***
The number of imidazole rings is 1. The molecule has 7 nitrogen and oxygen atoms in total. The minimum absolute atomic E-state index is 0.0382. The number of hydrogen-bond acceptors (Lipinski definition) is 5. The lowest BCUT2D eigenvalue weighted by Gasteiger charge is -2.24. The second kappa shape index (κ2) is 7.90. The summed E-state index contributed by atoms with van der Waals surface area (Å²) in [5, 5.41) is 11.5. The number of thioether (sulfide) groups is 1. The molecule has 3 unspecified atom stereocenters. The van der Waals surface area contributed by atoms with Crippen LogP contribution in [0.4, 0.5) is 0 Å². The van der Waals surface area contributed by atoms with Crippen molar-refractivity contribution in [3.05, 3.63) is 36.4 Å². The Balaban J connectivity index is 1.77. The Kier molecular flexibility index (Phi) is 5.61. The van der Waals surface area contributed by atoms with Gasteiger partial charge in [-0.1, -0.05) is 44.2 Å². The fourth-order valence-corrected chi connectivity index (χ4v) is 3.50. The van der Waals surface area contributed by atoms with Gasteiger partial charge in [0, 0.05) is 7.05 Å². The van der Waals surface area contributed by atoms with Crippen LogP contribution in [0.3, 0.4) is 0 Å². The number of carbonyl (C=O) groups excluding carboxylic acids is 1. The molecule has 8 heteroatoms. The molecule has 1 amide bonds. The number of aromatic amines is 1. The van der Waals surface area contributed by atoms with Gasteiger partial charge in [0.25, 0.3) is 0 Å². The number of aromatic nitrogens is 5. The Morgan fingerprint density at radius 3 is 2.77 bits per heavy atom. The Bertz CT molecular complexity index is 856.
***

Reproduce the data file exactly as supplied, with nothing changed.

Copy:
The number of imidazole rings is 1. The molecule has 7 nitrogen and oxygen atoms in total. The minimum absolute atomic E-state index is 0.0382. The number of hydrogen-bond acceptors (Lipinski definition) is 5. The lowest BCUT2D eigenvalue weighted by Gasteiger charge is -2.24. The second kappa shape index (κ2) is 7.90. The summed E-state index contributed by atoms with van der Waals surface area (Å²) in [5, 5.41) is 11.5. The number of thioether (sulfide) groups is 1. The molecule has 3 unspecified atom stereocenters. The van der Waals surface area contributed by atoms with Crippen LogP contribution in [0.4, 0.5) is 0 Å². The van der Waals surface area contributed by atoms with Crippen molar-refractivity contribution in [3.05, 3.63) is 36.4 Å². The Balaban J connectivity index is 1.77. The Kier molecular flexibility index (Phi) is 5.61. The van der Waals surface area contributed by atoms with Gasteiger partial charge in [-0.1, -0.05) is 44.2 Å². The fourth-order valence-corrected chi connectivity index (χ4v) is 3.50. The van der Waals surface area contributed by atoms with Gasteiger partial charge in [0, 0.05) is 7.05 Å². The van der Waals surface area contributed by atoms with Crippen LogP contribution in [0.3, 0.4) is 0 Å². The number of carbonyl (C=O) groups excluding carboxylic acids is 1. The molecule has 8 heteroatoms. The molecule has 1 amide bonds. The number of aromatic amines is 1. The van der Waals surface area contributed by atoms with Gasteiger partial charge in [0.25, 0.3) is 0 Å². The number of aromatic nitrogens is 5. The Morgan fingerprint density at radius 3 is 2.77 bits per heavy atom. The Bertz CT molecular complexity index is 856.